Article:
This description relies on Birdlife International (2014) and ACAP (2021).
Traditionally with longline operations, hooks are deployed (set) from the stern of the vessel. As the name suggests, side-setting requires the setting operation to move to the side of the vessel. Birds are unable or unwilling to forage for bait close to the side of a vessel. Additionally, side-setting avoids setting baited hooks into the propeller wash, which slows the sink rate of stern set hooks. Deploying hooks from the side as far forward as possible enables the baited hook to sink to a certain depth before reaching the stern of the vessel.
Scientific evidence for effectiveness in pelagic fisheries
Side-setting has been shown to be more effective than other simultaneously tested mitigation measures, including setting chutes and blue dyed bait, on relatively small vessels in the Hawaiian pelagic longline tuna and swordfish fisheries (Gilman et al., 2003, ACAP 2021). Testing in the Hawaiian fisheries was conducted with an assemblage of surface-feeding seabirds. The effectiveness of the technique in southern hemisphere fisheries (with diving seabird species and larger vessels) has not been researched and consequently it is not recommended as a proven mitigation measures in these fisheries at this time (ACAP 2021).
Notes and Caveats
Hooks must be sufficiently below the surface and protected by a bird curtain by the time they reach the stern of the vessel. In Hawaii, side-setting trials were conducted with a bird curtain and 45-60 g weighted swivels placed within 0.5 m of hooks. Japanese research concludes it must be used in combination with other measures (Yokota & Kiyota 2006). The Hawaiian trial was conducted in an area with an assemblage of largely surface-feeding seabirds, and this measure requires testing in other fisheries and areas where seabird abundance is higher and secondary ingestion (hooks retrieved by diving birds and secondarily - subsequently - attacked by surface foragers) is more important. Hence, it cannot be recommended for use in other fisheries at this time.
Clear definition of side setting is required. The Hawaiian definition is a minimum of only 1 m forward of the stern, which is likely to reduce effectiveness. The distance forward of the stern refers to the position from which baits are manually deployed. Baited hooks must be thrown by hand forward of the bait deployment location if they are to be afforded “protection” by being close to the side of the vessel.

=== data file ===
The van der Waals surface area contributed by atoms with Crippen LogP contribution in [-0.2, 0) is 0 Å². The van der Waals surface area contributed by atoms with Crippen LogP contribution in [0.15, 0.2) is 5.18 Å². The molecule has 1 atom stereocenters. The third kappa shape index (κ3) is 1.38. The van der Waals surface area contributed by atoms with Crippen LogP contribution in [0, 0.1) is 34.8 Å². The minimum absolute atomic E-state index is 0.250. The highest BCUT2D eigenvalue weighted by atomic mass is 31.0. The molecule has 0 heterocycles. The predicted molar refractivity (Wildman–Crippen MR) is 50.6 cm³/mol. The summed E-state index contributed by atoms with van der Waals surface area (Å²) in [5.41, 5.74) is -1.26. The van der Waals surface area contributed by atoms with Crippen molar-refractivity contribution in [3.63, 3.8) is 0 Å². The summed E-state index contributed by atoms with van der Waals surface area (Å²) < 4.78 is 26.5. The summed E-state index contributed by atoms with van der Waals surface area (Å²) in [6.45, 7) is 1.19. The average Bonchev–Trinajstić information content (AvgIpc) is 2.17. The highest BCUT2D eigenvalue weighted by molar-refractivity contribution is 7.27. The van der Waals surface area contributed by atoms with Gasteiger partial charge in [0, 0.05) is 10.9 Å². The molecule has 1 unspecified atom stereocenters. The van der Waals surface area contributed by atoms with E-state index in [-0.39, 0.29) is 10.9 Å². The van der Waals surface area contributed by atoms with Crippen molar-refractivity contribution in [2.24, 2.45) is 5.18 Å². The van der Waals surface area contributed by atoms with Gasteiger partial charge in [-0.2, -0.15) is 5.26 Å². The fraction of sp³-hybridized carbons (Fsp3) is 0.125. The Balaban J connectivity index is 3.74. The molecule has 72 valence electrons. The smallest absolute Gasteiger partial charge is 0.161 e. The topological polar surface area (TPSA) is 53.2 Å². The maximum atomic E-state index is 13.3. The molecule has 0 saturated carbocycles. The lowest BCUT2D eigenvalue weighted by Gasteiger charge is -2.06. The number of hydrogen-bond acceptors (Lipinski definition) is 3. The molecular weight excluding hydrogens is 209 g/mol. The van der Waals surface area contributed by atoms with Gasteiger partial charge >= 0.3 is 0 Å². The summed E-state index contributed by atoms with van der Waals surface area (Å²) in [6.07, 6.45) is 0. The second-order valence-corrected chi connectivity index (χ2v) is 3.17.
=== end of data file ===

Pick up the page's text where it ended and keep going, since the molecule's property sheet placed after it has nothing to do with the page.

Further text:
Combinations of measures
Effect on Other Bycatch Species
Ease of Deployment and Safety
Side-setting could increase the likelihood of gear becoming entangled in the propeller especially in rough seas, although, in the Hawaii trial deliberate attempts to entangle gear in the propeller were unsuccessful.
In Hawaii, side setting has been found to deliver several operational advantages.
- By utilising a single work area for setting and hauling, more space may be available on deck for the crew to work in;
- The Captain is likely to have a better view of a side workstation, which has safety and efficiency implications; and
- Less bait may be lost in propeller turbulence and line tangles may be less common.
A single one-off cost is incurred to refit the deck gear. In terms of overall running costs, this is a relatively minor expense.
Requires fisheries observers or electronic (e.g. video) surveillance.
Further experimental trials are required to establish whether side-setting is feasible for all size classes of vessel*, under a range of sea conditions and across diverse seabird assemblages. Currently untested in Southern Hemisphere fisheries against assemblages of diving seabirds (e.g. Procellaria sp. Petrels and Puffinus sp. Shearwaters) and albatrosses - urgent need for research.
*Preliminary trials suggested that side-setting was operationally feasible on larger vessels (Yokota and Kiyota 2006).
- Birdlife International. 2014. Bycatch Mitigation Fact-sheet 9 (September 2014), Pelagic Longline: Side-setting.
ACAP. 2021. ACAP Review of mitigation measures and Best Practice Advice for Reducing the Impact of Pelagic Longline Fisheries on Seabirds. In: ACAP - Twelth Meeting of the Advisory Committee. Online
- Gilman E., Brothers, N., Kobayashi, D., Martin, S., Cook, J., Ray, J., Ching, G. and Woods, B. 2003. Performance Assessment of Underwater Setting Chutes, Side Setting, and Blue-Dyed Bait to Minimize Seabird Mortality in Hawaii Pelagic Longline Tuna and Swordfish Fisheries. Final Report. National Audubon Society, Hawaii Longline Association, US National Marine Fisheries Service Pacific Islands Science Center, US Western Pacific Regional Fishery Management Council. Honolulu, Hawaii.
- NOAA. 2010. Summary of Hawaii Longline Fishing Regulations. National Oceanic and Atmospheric Administration, National Marine Fisheries Service Pacific Islands Regional Office. Honolulu, Hawaii.
- NOAA. 2014. 2013 Annual Report - Seabird Interactions and Mitigation Efforts in Hawaii Longline Fisheries. National Oceanic and Atmospheric Administration, National Marine Fisheries Service Pacific Islands Regional Office. Honolulu, Hawaii.
- Yokota, K. and Kiyota, M. 2006. Preliminary report of side-setting experiments in a large sized longline vessel. WCPFC-SC2-2006/EB WP-15. Paper submitted to the Second meeting of the WCPFC Ecosystem and Bycatch SWG. Manila, 10th August 2006.